BUILDING CLASSIFICATION OF VHR AIRBORNE STEREO IMAGES USING FULLY CONVOLUTIONAL NETWORKS AND FREE TRAINING SAMPLES
- 1Dept. Computer Science, Delft University of Technology, The Netherlands
- 2Dept. Urbanism, Delft University of Technology, The Netherlands
- 3Dept. of Geoscience and Remote Sensing, Delft University of Technology, The Netherlands
- 4Dept. OTB, Delft University of Technology, The Netherlands
Keywords: Building Classification, VHR Airborne Stereo Images, FCN, Base Map, Mislabels, Free Training Samples, Fine Tuning, Atrous Convolution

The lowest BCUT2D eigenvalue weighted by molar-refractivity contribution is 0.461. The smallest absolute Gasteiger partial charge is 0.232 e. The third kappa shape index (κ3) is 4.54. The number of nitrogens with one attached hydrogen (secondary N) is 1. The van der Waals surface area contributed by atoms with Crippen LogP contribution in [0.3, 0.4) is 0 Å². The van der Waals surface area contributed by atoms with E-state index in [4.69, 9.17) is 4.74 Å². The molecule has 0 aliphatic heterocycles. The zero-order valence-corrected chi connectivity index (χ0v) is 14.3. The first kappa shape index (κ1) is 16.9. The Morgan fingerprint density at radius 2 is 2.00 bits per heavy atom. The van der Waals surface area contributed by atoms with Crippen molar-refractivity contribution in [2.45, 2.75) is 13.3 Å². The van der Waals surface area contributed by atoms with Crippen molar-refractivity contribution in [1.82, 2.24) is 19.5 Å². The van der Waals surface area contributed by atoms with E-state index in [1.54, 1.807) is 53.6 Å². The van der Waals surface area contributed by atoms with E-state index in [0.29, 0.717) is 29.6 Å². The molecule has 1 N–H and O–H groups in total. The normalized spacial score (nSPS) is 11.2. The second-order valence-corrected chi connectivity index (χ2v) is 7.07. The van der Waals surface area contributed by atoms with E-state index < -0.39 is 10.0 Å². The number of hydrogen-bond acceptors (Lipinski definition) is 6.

Abstract. Semantic segmentation, especially for buildings, from the very high resolution (VHR) airborne images is an important task in urban mapping applications. Nowadays, the deep learning has significantly improved and applied in computer vision applications. Fully Convolutional Networks (FCN) is one of the tops voted method due to their good performance and high computational efficiency. However, the state-of-art results of deep nets depend on the training on large-scale benchmark datasets. Unfortunately, the benchmarks of VHR images are limited and have less generalization capability to another area of interest. As existing high precision base maps are easily available and objects are not changed dramatically in an urban area, the map information can be used to label images for training samples. Apart from object changes between maps and images due to time differences, the maps often cannot perfectly match with images. In this study, the main mislabeling sources are considered and addressed by utilizing stereo images, such as relief displacement, different representation between the base map and the image, and occlusion areas in the image. These free training samples are then fed to a pre-trained FCN. To find the better result, we applied fine-tuning with different learning rates and freezing different layers. We further improved the results by introducing atrous convolution. By using free training samples, we achieve a promising building classification with 85.6 % overall accuracy and 83.77 % F1 score, while the result from ISPRS benchmark by using manual labels has 92.02 % overall accuracy and 84.06 % F1 score, due to the building complexities in our study area.